The Crucified Lovers

The Crucified Lovers (近松物語, Chikamatsu Monogatari, literally, "A Story from Chikamatsu") is a 1954 black-and-white Japanese film directed by Kenji Mizoguchi. It was adapted from Chikamatsu Monzaemon's 1715 jōruri play Daikyōji Mukashi Goyomi (大経師昔暦).[1]

The Crucified Lovers
Film poster
Directed byKenji Mizoguchi
Produced byMasaichi Nagata
Written byYoshikata Yoda
Matsutarō Kawaguchi
Chikamatsu Monzaemon (story)
StarringKazuo Hasegawa
Kyōko Kagawa
Yōko Minamida
Eitarō Shindō
Music byFumio Hayasaka
Tamezō Mochizuki
CinematographyKazuo Miyagawa
Edited byKanji Sugawara
Distributed byDaiei Film
Release date
November 23, 1954
Running time
102 minutes


Ishun (Shindo) is a wealthy but miserly scroll-maker in Kyoto, especially regarding his younger wife Osan (Kagawa), who was from an impoverished family, and married Ishun for money.

When Osan's brother asks for a loan, he is refused. Osan then seeks help from Mohei (Hasegawa), one of Ishun's top apprentices, who forges a receipt in an attempt at obtaining the money from Ishun, but is caught. Ishun threatens to summon the authorities, but a maid (Minamida) asks him to forgive the act, claiming that she had asked for the money. Ishun makes nightly sexual forays into the maid's room, but she refuses to become his mistress, despite offers of goods and property. Ishun then assumes the maid (who is secretly in love with Mohei) is sleeping with Mohei, and Ishun orders Mohei locked up in the attic.

When Osan thanks the maid for attempting to help, she discovers her husband's attempted infidelities. Hoping to confront him, she sleeps in the maid's room that night. To her surprise, Mohei, who has escaped, sneaks into the room, in an attempt at saying goodbye to the maid before fleeing. Osan attempts to persuade Mohei into staying, but the two are interrupted when the shop clerk enters the room, and immediately assumes the two to be having an affair.

Mohei is chased away, and Ishun - after being alerted to the incident - concludes that his wife is having an affair. Angered and insulted, Osan leaves the house, only to again encounter Mohei. They later discover that Ishun has alerted the police, and Mohei is now wanted for forgery and adultery (a capital offense). Rather than face such unjust accusations the two decide to commit suicide together. They change their minds, however, when Mohei confesses his love for Osan.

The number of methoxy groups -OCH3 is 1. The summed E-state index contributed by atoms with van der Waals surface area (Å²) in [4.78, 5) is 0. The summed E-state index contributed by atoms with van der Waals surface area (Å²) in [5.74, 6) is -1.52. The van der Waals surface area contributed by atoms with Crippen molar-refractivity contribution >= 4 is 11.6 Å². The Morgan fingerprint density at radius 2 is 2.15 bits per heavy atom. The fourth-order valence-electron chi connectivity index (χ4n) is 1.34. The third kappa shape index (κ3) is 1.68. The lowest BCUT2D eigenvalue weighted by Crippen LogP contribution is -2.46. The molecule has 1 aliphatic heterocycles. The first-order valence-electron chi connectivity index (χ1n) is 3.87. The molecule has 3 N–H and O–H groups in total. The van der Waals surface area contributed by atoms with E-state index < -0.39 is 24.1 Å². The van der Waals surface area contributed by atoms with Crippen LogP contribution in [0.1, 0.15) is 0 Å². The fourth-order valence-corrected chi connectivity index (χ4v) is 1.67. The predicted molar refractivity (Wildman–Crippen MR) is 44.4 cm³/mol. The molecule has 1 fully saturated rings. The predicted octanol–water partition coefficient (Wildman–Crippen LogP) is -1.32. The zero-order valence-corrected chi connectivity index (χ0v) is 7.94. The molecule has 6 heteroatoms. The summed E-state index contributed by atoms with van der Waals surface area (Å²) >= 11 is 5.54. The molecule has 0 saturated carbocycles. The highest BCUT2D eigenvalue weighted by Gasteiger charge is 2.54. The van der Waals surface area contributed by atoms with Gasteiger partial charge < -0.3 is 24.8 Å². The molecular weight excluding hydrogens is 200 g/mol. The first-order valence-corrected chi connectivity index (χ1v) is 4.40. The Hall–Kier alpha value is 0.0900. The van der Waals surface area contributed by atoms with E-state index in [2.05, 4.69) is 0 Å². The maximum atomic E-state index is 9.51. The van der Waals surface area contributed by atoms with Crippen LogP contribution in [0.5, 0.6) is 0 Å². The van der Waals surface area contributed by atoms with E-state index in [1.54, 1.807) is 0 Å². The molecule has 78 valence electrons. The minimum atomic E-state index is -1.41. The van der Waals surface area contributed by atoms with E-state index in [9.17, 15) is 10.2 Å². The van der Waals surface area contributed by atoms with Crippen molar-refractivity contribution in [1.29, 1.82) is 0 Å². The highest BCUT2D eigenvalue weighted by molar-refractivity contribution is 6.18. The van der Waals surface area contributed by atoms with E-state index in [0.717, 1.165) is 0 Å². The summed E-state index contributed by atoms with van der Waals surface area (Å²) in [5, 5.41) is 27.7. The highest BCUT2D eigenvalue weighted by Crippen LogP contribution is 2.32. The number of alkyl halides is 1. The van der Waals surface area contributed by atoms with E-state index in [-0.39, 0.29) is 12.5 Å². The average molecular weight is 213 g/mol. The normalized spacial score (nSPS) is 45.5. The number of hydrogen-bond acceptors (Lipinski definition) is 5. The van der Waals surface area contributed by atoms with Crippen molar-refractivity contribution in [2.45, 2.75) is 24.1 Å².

They continue to flee on foot, their now mutual love growing, while Ishun's men and the police continue to pursue them. They reach the home of Mohei's father where he reluctantly gives them food and shelter. By this time a traveling chestnut salesman has inadvertently notified Ishun's house of the whereabouts of the two lovers. Ishun's men arrive at Mohei's father's where the two are captured. Mohei is bound and left for the police to find the next day while Osan is taken to her family home en route to Ishun.

As Osan refuses to return to Ishun's house, Mohei arrives at her family home, having been freed by his father. Osan's mother tries to convince Mohei to turn himself in while her brother goes to fetch Ishun and his men. Just as Ishun's men arrives, the lovers escape one last time. As Ishun overhears about Mohei and Osan have turned themselves into the police and confessed to adultery from Isan, Sukeyemon appears and informs him of the Shogun's deputies' arrival. Knowing he won't be able to lie his way out of trouble, Ishun tells him to let them in his home and sends Isan away. As he is leaving, Isan shows a deceiving smile implying he had informed the Shogun's deputies about it and they arrive to confront Ishun. A notice is read by the townsfolk from the Shogun's deputies informing them that Ishun has been found guilty of deceiving the authorities by failing to inform them of Osan's misdeeds and only reporting about Mohei's forgery, which is seen as unforgivable. As punishment for his failure in reporting the affair, Ishun is banished from town with his property and wealth being seized by the deputies. While the servants are packing to search for new employment, they talk about Sukeyemon also being banished as well for his failures in not only keeping a better eye on the property, but also not reporting Ishun's negligence in his refusal to report about the affair. They think it's a good thing because both men were callous and selfish. Soon the servants hear another parade going on and head outside. The servants see Osan and Mohei holding hands as they are being ridden on horseback on their way to crucifixion and death. The other servants watch the parade and note that Mohei and Osan look happier than ever before.



Nominated for the Palme d'Or at the 1955 Cannes Film Festival,[2] The Crucified Lovers was one of several of his late-career films (i.e. Life of Oharu, Ugetsu, Sansho the Bailiff) that brought Mizoguchi to the attention of non-Japanese audiences.

Photographed by Kazuo Miyagawa (Rashomon, Floating Weeds, Tokyo Olympiad), The Crucified Lovers features Mizoguchi's sequence shot aesthetic, recalling Japanese woodcuts and scroll paintings.


  1. "大経師昔暦". Retrieved 13 January 2013.
  2. "Festival de Cannes: The Crucified Lovers". Retrieved 2009-01-31.
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